Jennifer Way is an art historian specializing in modern and contemporary art. Previously, she worked in the curatorial departments of art museums in Philadelphia and Detroit and in not for profit organizations. Her research and teaching explore the social meanings and uses people make of art–visual art, craft, design, material culture,  relationships of the art world and society, the politics of exhibitions, methodology, and historiography.

book jacket July 2019

Way’s recent publications examine how Americans engaged with a foreign art form in programs that intersected diplomatic agendas with domestic life and linked the United States and South Vietnam on questions of belonging in the Free World from about 1955 to 1961. Supported by a Smithsonian Terra Foundation Senior Fellowship and grants from the Center for Craft, Creativity and Design and the Design History Society, among other resources, this research generated a monograph with Bloomsbury Academic Press, two journal guest editorships, numerous refereed journal essays, encyclopedia essays, and conference sessions and presentations, including the 34th International Congress of Art History held in Beijing.

Course topics Way taught in relation to this research encompasses visual and material culture, refugees and migrants; art and suffering; objects of diplomacy; heritage and memory; politics of exhibitions; and artists as citizens.

Way has also published on the work of British, Irish, and American artists active since 1945 and on the topic of art and technology with emphasis on gender. Her research has been supported by Trinity College, Dublin (Fulbright); Clinton Institute for American Studies, University College Dublin; National Gallery of Modern Art, Edinburgh; Institute of International Visual Arts, London; Smithsonian National American Art Museum (Terra Foundation Senior Fellowship); Lemelson Center for Study of Invention and Innovation, Smithsonian National Museum of American History, Washington, D.C.; and the Newberry Library, Chicago.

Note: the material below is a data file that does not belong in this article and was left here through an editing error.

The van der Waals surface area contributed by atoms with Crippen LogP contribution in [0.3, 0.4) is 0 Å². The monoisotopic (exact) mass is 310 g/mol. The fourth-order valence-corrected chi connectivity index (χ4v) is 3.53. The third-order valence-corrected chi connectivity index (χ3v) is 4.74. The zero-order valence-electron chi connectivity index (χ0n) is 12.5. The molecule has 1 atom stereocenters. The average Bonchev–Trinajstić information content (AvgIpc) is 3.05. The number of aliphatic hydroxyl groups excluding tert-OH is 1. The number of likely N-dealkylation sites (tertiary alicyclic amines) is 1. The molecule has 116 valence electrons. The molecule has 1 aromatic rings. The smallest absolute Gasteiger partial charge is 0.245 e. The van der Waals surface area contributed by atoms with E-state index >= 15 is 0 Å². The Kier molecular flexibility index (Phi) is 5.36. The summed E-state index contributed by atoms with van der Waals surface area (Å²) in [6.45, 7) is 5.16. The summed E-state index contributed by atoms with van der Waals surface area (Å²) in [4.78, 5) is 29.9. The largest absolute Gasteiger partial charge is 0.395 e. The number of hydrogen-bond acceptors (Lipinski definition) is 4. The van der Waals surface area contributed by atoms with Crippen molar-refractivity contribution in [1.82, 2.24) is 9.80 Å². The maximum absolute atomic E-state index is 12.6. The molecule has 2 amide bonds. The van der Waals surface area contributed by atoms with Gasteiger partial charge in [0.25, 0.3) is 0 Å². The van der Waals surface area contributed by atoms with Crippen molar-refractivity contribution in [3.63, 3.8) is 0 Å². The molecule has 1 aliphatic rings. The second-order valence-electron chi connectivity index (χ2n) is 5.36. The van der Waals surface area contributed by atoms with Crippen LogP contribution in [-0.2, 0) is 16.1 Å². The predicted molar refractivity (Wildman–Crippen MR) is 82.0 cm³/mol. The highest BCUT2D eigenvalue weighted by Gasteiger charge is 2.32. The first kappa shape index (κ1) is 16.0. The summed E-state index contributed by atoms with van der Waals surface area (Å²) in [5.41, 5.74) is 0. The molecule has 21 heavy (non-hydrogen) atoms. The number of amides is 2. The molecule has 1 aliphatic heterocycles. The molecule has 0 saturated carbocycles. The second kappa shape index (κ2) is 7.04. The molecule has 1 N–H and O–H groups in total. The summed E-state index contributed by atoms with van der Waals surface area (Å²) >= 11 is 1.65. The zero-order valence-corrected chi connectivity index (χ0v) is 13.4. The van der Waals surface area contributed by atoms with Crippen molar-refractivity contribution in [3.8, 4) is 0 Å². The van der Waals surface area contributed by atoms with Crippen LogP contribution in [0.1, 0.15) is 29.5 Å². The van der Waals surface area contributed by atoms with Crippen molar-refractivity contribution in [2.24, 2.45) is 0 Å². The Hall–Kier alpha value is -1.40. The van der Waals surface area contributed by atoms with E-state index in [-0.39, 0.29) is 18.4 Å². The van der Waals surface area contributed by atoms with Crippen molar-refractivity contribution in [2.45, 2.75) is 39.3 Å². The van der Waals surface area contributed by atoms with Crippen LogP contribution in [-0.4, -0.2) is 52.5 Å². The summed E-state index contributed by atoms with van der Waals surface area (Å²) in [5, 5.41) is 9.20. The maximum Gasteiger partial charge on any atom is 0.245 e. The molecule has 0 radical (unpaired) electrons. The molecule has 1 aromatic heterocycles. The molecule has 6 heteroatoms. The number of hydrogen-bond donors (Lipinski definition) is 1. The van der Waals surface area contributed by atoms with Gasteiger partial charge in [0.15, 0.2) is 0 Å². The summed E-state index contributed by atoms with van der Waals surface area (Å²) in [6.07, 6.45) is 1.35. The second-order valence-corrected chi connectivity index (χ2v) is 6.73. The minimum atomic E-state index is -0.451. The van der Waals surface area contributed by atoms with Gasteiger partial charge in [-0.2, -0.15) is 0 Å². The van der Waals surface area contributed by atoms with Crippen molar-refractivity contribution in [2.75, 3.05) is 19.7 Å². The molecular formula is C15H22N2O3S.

She is developing research projects on therapeutic uses of craft making in contexts of war; discourses of shaping in the mid twentieth century American art world; and the art world and its subjects, a historiography.


Way has developed collaborative, interdisciplinary academic projects in partnership with members of her college and university, and with the greater DFW community as well as organizations outside region. Selected examples include the series Conversations: Art, Politics & North Texas; Leadership Perspectives on Technology and Art; the Virtual Senior Center, NYC; and Collections Cultures and Collaborations, a student-research, collections-based project collaborating with local museums and collecting organizations, that ran for 12 years

She has supervised over 50 MA art history projects and created and taught over 28 seminar topics and 15 upper-level art history courses. Over 50 scholars and artists have visited with students enrolled in her courses. Way received a university award for mentoring students in research, and a university award for teaching.  She served as PI and Co-PI for numerous external and internal grants and fellowships.

Way has served in university leadership roles promoting diversity and gender equity, graduate studies, and the accessibility of information concerning the workplace environment. Working across her university she developed a cohort group to report on the status of women faculty, and she serves as a members of the Women’s Faculty Network Advocacy and Mentoring Initiative Team. Also, she developed the 4+1 BA/MA degree track for the art history program. She oversaw merit, promotion and tenure processes for her college and program and mentored numerous probationary faculty through tenure. Way served as program coordinator for art history , chaired academic search committees, and supervised college academic, gallery, and ad hoc policy and grievance committees, among others.